THE BLOG
03/31/2016 12:16 pm ET Updated Apr 01, 2017

How to Avoid Unintentional Plagiarism

DragonImages via Getty Images

As a freelance writer, I use the web constantly to find new information, research topics I don't know and find people to interview. However, as wonderful as it is to be able to instantly have the world of information so easy to access, it has also made unintended plagiarism unintended easy. There are just too many variables as we speed through creating a written document that can sneak in when rushing to meet deadline.

What is protected?

So, while many consider text online fair game, in fact it isn't so.

The Library of Congress (LOC), defines plagiarism almost everything online is protected by our copyright laws.

The specific definition by LOC is, "The act of stealing and passing off the ideas, words, or other intellectual property produced by another as one's own. For example, using someone else's words in a research paper without citing the source, is an act of plagiarism," including:
 Links
 Original text
 Graphics
 Audio
 Video
 html, vrml, other unique markup language sequences
 List of Web sites compiled by an individual or organization
 And all other unique elements that make up the original nature of the material.

So, how to avoid unintentional plagiarism

Before "signing off" of the article, paste it into one of the many "plagiarism checkers" available online. A few are:
Copyscape
Grammarly
Plagiarisma
Searchengine report
PlagScan
Just to name a few.

These applications have saved many writers the unpleasant surprise that something they thought was original, isn't. It can also verify that a quote that may have been attributed to one source may actually have been lifted by someone else.

It's an ever changing landscape of written material with unknown sources. The careful writer will use every tool available to protect their work from troublesome discovery.

Know the source

Another way to protect work from unintentional plagiarism is to verify the sources: Who is really behind that website?

Here are some tools to help evaluate and validate a website:
1. Authority-Who wrote it? Are they an authority with credentials or just opinion?
2. Currency: Who is paying for this page? When was the page last update? Older than six months?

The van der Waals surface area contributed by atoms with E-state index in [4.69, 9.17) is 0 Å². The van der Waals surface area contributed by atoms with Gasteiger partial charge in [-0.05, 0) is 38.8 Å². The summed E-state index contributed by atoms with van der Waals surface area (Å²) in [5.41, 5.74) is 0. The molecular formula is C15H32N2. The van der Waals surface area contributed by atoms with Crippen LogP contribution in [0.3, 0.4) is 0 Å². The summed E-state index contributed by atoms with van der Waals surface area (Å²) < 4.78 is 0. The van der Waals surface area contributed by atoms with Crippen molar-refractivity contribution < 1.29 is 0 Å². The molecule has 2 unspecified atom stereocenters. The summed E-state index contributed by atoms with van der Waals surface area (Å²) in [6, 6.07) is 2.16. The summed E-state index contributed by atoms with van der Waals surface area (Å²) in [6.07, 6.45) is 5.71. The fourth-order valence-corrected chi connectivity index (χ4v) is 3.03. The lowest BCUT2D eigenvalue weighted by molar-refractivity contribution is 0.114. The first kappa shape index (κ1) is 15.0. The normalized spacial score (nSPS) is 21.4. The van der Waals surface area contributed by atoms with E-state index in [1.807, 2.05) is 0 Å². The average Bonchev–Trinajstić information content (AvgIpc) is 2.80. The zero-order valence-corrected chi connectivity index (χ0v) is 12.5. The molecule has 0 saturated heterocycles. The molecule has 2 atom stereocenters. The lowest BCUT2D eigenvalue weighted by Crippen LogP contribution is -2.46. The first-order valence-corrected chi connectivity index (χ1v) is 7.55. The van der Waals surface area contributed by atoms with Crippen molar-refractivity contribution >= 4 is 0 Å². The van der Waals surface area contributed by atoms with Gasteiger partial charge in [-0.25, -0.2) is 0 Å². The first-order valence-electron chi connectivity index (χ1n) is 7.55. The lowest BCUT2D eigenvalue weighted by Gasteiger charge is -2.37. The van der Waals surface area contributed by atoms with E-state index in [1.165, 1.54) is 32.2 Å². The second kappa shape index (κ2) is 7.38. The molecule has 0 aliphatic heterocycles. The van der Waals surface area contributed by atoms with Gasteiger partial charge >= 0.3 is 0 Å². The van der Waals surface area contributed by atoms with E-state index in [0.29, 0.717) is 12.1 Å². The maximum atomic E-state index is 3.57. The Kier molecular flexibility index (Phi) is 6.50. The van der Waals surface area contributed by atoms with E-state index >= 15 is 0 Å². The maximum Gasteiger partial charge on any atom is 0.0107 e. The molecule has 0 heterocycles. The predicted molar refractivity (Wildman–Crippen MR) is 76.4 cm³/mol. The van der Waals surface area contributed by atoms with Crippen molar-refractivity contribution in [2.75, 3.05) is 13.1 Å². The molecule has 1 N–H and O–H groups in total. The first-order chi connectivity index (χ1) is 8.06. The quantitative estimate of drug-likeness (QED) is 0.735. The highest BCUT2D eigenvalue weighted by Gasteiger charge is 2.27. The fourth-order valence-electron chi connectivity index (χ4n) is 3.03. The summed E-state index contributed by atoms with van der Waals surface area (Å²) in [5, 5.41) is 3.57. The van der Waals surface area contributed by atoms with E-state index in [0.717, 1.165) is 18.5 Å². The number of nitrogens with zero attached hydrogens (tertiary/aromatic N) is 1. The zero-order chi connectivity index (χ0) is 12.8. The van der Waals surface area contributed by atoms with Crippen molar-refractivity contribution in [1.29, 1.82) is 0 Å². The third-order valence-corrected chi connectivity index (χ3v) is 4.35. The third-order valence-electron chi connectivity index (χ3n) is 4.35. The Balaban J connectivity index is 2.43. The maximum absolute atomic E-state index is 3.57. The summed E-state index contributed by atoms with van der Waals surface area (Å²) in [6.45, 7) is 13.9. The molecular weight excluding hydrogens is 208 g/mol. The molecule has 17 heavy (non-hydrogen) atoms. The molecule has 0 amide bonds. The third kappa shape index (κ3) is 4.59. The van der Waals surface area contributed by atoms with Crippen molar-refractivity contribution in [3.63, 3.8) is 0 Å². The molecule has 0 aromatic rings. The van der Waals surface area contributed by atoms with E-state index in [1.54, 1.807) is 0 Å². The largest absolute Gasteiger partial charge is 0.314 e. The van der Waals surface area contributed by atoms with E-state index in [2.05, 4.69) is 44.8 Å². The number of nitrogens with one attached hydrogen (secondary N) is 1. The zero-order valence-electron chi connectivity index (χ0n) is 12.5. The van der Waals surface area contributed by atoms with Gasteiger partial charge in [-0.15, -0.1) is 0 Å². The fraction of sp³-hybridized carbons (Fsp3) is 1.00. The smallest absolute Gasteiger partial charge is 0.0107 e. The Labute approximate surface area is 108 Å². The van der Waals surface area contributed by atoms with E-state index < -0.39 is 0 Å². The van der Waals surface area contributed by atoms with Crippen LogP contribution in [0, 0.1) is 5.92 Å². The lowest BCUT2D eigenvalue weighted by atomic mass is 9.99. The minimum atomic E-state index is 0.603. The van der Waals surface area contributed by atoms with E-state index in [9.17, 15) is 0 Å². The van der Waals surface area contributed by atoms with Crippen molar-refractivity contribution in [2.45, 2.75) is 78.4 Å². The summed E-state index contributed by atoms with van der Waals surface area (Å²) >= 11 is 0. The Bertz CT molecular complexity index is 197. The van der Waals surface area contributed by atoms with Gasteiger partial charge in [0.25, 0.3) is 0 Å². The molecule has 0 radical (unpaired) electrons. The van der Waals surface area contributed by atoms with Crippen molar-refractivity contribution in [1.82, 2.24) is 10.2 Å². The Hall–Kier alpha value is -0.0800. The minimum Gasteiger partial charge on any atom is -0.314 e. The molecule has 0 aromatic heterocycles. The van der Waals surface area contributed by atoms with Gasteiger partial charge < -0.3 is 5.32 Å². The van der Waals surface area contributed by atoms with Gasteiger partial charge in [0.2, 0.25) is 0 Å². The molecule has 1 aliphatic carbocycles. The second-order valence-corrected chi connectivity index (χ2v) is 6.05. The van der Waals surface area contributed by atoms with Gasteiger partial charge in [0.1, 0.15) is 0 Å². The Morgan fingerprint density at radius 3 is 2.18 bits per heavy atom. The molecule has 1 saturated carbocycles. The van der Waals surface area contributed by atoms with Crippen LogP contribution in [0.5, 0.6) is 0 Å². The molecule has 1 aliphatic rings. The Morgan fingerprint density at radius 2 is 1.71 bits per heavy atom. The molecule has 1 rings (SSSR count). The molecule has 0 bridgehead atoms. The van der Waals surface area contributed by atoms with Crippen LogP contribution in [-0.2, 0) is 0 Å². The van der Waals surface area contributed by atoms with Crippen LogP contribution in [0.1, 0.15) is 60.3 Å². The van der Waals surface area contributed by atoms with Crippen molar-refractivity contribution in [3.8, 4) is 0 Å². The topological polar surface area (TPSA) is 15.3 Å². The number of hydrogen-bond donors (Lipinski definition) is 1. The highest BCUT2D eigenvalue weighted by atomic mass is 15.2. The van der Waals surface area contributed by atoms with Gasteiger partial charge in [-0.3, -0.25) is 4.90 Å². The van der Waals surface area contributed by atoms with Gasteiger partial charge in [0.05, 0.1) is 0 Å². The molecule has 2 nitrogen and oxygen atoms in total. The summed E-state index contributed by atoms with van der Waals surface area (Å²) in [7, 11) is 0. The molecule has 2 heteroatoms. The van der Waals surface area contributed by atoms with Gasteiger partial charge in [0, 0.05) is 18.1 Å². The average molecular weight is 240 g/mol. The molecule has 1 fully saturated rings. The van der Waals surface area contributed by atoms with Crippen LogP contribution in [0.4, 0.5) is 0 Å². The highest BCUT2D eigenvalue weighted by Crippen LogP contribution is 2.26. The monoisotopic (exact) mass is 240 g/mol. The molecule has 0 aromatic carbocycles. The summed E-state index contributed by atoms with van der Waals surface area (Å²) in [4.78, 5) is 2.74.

3. Are they selling something behind the information? What are they asking of you?
4. What is the scope of the site? Does it offer more than one opinion or a larger scope of comparison?

Use this simple checklist to review any website:

Credibility, Accuracy, Reasonableness, Support (CARS)

• Credibility: How does this source know this information? Why should I believe this source over another?
• Accuracy: The information may be only partial and not give the full story.
• Reasonableness: Examine the information for fairness, objectivity, moderateness and consistency.
• Support: What is the source and corroboration of the information? Much information comes from other sources. Citing sources strengthens the credibility.

Spoofing

Yet, still another step before grabbing information from a site is a quick review - or decoding--to see if it is genuine or a "spoofed." Spoofing is copying the site as a hoax and designed to gather information to use in tracking information or money. It is sometimes called a "shadow copy" of the website and grab the victim's traffic and user's information.

Things to look for on a website:
A. Authority-Who wrote it? Are they an authority with credentials or just opinion?
B. Currency: Who is paying for this page? When was the page last update? Older than six months?
C. Are they selling something behind the information? What are they asking of you?
D. What is the scope of the site? Does it offer more than one opinion or a larger scope of comparison?

Once the site has been validate, follow these steps to legally and safely use information found online:
1) Read the source material carefully
2) Copy and paste it into a word processing document.
3) Look for potential quotes and paraphrases in the source.
4) Highlight the passages that may be quoted for the document.
5) Paste all of the potential quotes from the source into a new document.
6) Copy all the passages that may paraphrased into a new document.
7) Insert the quotes and paraphrases at appropriate places for the essay.
8) Copy the URL into the appropriate "Note" format.
9) If the site is old, go to Wayback Machine at archive.com or Google's Advance Search.

While this list seems long at first, using it as a standard goes quickly and greatly reduce the possibility of unintentional plagiarism.

Geri Spieler is a Silicon Valley Freelance Writer www.gerispieler.com